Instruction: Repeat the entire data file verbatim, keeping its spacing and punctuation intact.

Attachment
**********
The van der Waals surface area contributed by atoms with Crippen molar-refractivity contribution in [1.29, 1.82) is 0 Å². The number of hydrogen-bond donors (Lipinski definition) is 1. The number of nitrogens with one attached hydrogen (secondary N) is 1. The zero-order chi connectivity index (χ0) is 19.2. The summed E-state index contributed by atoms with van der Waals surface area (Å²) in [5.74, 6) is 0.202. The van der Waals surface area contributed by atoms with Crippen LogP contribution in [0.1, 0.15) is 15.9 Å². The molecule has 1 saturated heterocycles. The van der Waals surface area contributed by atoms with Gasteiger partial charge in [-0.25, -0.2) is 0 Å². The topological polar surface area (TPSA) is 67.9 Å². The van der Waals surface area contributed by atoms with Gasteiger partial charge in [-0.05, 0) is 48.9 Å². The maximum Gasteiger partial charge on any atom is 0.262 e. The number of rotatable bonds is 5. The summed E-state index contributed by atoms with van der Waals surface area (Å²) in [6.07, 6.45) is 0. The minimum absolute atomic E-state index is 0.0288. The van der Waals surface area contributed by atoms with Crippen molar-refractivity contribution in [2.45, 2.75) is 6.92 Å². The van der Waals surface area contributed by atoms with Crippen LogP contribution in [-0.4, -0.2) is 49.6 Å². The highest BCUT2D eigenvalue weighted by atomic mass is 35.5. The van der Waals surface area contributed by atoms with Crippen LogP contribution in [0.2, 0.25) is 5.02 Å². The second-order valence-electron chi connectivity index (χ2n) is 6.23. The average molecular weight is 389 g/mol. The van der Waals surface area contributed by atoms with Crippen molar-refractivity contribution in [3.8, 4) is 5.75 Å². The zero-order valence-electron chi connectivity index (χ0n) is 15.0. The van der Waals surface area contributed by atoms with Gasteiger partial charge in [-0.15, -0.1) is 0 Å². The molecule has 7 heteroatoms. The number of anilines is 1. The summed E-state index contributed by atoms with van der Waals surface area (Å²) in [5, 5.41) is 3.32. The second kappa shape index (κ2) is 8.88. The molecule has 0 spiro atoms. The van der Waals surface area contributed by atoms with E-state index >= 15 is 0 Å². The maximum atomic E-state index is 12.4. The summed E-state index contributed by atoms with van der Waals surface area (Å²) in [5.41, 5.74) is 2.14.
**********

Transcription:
The van der Waals surface area contributed by atoms with Crippen molar-refractivity contribution in [1.29, 1.82) is 0 Å². The number of hydrogen-bond donors (Lipinski definition) is 1. The number of nitrogens with one attached hydrogen (secondary N) is 1. The zero-order chi connectivity index (χ0) is 19.2. The summed E-state index contributed by atoms with van der Waals surface area (Å²) in [5.74, 6) is 0.202. The van der Waals surface area contributed by atoms with Crippen LogP contribution in [0.1, 0.15) is 15.9 Å². The molecule has 1 saturated heterocycles. The van der Waals surface area contributed by atoms with Gasteiger partial charge in [-0.25, -0.2) is 0 Å². The topological polar surface area (TPSA) is 67.9 Å². The van der Waals surface area contributed by atoms with Gasteiger partial charge in [-0.05, 0) is 48.9 Å². The maximum Gasteiger partial charge on any atom is 0.262 e. The number of rotatable bonds is 5. The summed E-state index contributed by atoms with van der Waals surface area (Å²) in [6.07, 6.45) is 0. The minimum absolute atomic E-state index is 0.0288. The van der Waals surface area contributed by atoms with Crippen molar-refractivity contribution in [2.45, 2.75) is 6.92 Å². The van der Waals surface area contributed by atoms with Crippen LogP contribution in [-0.4, -0.2) is 49.6 Å². The highest BCUT2D eigenvalue weighted by atomic mass is 35.5. The van der Waals surface area contributed by atoms with Crippen LogP contribution in [0.2, 0.25) is 5.02 Å². The second-order valence-electron chi connectivity index (χ2n) is 6.23. The average molecular weight is 389 g/mol. The van der Waals surface area contributed by atoms with Crippen molar-refractivity contribution in [3.8, 4) is 5.75 Å². The zero-order valence-electron chi connectivity index (χ0n) is 15.0. The van der Waals surface area contributed by atoms with Gasteiger partial charge in [-0.15, -0.1) is 0 Å². The molecule has 7 heteroatoms. The number of anilines is 1. The summed E-state index contributed by atoms with van der Waals surface area (Å²) in [5, 5.41) is 3.32. The second kappa shape index (κ2) is 8.88. The molecule has 0 spiro atoms. The van der Waals surface area contributed by atoms with E-state index >= 15 is 0 Å². The maximum atomic E-state index is 12.4. The summed E-state index contributed by atoms with van der Waals surface area (Å²) in [5.41, 5.74) is 2.14.